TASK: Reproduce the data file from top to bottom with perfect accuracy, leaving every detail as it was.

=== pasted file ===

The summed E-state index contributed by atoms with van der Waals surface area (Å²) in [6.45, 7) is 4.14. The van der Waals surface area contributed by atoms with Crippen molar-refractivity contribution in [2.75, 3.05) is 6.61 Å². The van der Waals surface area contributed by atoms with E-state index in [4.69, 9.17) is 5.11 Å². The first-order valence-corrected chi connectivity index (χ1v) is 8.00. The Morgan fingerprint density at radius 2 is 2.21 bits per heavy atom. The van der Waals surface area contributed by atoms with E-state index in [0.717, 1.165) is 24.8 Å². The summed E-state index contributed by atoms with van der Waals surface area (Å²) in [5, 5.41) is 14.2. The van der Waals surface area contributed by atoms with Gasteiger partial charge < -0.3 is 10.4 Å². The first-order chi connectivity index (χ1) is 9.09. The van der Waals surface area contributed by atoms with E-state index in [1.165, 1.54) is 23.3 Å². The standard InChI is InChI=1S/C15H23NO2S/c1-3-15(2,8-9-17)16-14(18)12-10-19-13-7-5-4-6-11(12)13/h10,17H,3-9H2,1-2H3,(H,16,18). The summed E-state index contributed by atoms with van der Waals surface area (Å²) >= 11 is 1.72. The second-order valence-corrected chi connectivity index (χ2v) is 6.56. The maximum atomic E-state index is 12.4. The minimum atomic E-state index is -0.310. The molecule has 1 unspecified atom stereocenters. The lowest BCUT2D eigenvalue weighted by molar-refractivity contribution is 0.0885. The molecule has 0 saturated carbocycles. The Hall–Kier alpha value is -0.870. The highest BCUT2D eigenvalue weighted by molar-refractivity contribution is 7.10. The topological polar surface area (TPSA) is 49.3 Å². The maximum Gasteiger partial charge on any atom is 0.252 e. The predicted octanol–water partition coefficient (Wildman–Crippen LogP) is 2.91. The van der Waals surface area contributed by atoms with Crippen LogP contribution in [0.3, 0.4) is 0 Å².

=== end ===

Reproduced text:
The summed E-state index contributed by atoms with van der Waals surface area (Å²) in [6.45, 7) is 4.14. The van der Waals surface area contributed by atoms with Crippen molar-refractivity contribution in [2.75, 3.05) is 6.61 Å². The van der Waals surface area contributed by atoms with E-state index in [4.69, 9.17) is 5.11 Å². The first-order valence-corrected chi connectivity index (χ1v) is 8.00. The Morgan fingerprint density at radius 2 is 2.21 bits per heavy atom. The van der Waals surface area contributed by atoms with E-state index in [0.717, 1.165) is 24.8 Å². The summed E-state index contributed by atoms with van der Waals surface area (Å²) in [5, 5.41) is 14.2. The van der Waals surface area contributed by atoms with Gasteiger partial charge < -0.3 is 10.4 Å². The first-order chi connectivity index (χ1) is 9.09. The van der Waals surface area contributed by atoms with E-state index in [1.165, 1.54) is 23.3 Å². The standard InChI is InChI=1S/C15H23NO2S/c1-3-15(2,8-9-17)16-14(18)12-10-19-13-7-5-4-6-11(12)13/h10,17H,3-9H2,1-2H3,(H,16,18). The summed E-state index contributed by atoms with van der Waals surface area (Å²) >= 11 is 1.72. The second-order valence-corrected chi connectivity index (χ2v) is 6.56. The maximum atomic E-state index is 12.4. The minimum atomic E-state index is -0.310. The molecule has 1 unspecified atom stereocenters. The lowest BCUT2D eigenvalue weighted by molar-refractivity contribution is 0.0885. The molecule has 0 saturated carbocycles. The Hall–Kier alpha value is -0.870. The highest BCUT2D eigenvalue weighted by molar-refractivity contribution is 7.10. The topological polar surface area (TPSA) is 49.3 Å². The maximum Gasteiger partial charge on any atom is 0.252 e. The predicted octanol–water partition coefficient (Wildman–Crippen LogP) is 2.91. The van der Waals surface area contributed by atoms with Crippen LogP contribution in [0.3, 0.4) is 0 Å².